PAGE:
In believing I didn’t deserve compassion, predictability, and safety, I passively consented to self-inflicted scarcity, asceticism, and suffering. I acted if I had to confine myself to a certain kind of externally-validated success to be taken care of and to belong as part of humanity. My mind and body got stuck in the rugged individualism-based grind groove. I’m either productive or I’m lazy. Go along to get along. Handle it. Figure it out. Push through it. Running on fumes. Black and white. There are winners and losers. Something good must be balanced with negative consequences. These are the oppressive, scarcity-based logics, mindsets, and belief systems of white supremacy, capitalism, patriarchy, and ableism. I was snagged in the weeds.
Affirmative consent to abundance
I want all of us to have abundance and liberation from oppressive dynamics in relation to powerful dominant others: marginalized and historically excluded folks, people in toxic abusive relationships, graduate students, my fellow educational developers. I don’t want us to be snarled in the vines of codependency. I don’t want us to suffocate in others’ emotional dysregulation or starve from emotional neglect. I am meant to be free. So are you.
What is my soul here to learn? In being cut loose from codependency, I am learning how to make space for and tend to my inner world. I am becoming aware of what an abundance of care feels like. In consciously choosing to be in communities of care, I am learning to accept care from others, to believe I deserve care, to communicate the kinds of care I need, and to give care sustainably to myself and others. In these communities of care, I learn how to be a truer version of myself, how to create a life that works for me, how to curate my own experiences, and how to live with the same presence and compassion for myself as I give to others.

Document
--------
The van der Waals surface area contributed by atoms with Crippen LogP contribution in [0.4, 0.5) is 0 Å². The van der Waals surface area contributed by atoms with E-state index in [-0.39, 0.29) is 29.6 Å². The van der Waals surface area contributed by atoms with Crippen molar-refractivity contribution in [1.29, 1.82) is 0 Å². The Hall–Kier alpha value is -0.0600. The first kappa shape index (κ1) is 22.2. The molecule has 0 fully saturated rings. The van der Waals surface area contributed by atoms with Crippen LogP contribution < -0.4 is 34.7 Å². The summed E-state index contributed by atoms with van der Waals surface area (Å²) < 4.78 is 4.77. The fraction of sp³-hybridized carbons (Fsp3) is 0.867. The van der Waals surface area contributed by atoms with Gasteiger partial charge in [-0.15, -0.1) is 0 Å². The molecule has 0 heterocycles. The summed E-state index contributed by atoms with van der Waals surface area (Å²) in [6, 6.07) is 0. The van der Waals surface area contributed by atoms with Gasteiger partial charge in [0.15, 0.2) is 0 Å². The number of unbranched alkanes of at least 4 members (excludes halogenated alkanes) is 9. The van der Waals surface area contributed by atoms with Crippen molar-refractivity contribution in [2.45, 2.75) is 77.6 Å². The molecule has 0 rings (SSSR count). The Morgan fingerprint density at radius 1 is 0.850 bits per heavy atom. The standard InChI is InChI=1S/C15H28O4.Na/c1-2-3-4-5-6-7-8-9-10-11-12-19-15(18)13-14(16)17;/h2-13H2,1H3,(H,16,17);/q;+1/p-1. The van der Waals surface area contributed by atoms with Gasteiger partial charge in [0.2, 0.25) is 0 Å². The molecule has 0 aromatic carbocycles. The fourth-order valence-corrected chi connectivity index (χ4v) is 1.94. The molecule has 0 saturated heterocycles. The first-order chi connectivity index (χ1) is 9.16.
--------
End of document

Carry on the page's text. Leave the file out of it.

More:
Nearing the age of 50, I am just now learning an important (self)parenting hack: HALTS (“are you hungry, angry, lonely, tired, sick?”). Other things I am learning about myself within my communities of care:
- To have experiences in which I learn about my preferences
- To make conscious choices that prioritize my preferences
- To know what types of rest and comfort feel good to me
- To know what explorations and adventures I like to do (what’s in my fucking bucket list)
- To know what kinds of work and play feel meaningful and fulfilling to me
- To know I am supposed to communicate how I feel and what I need
- To do something because I’m choosing to, not because I think someone else wants me to.
The somber reality is that some baby sea turtles get stuck in the nest. And some get caught on the way from the nest to the water. But a few baby sea turtles scramble frantically from the nest across the beach to the water. A couple baby sea turtles become wise elders, unfettered and free to travel thousands of miles of open ocean. These loggerheads return year after year to the beach to create a new nest, their youth-like scramble back to the ocean becoming more of a lumber. Maybe this post will remind you of the internal permission and knowledge you already had to create new, better nests for you and those coming after you.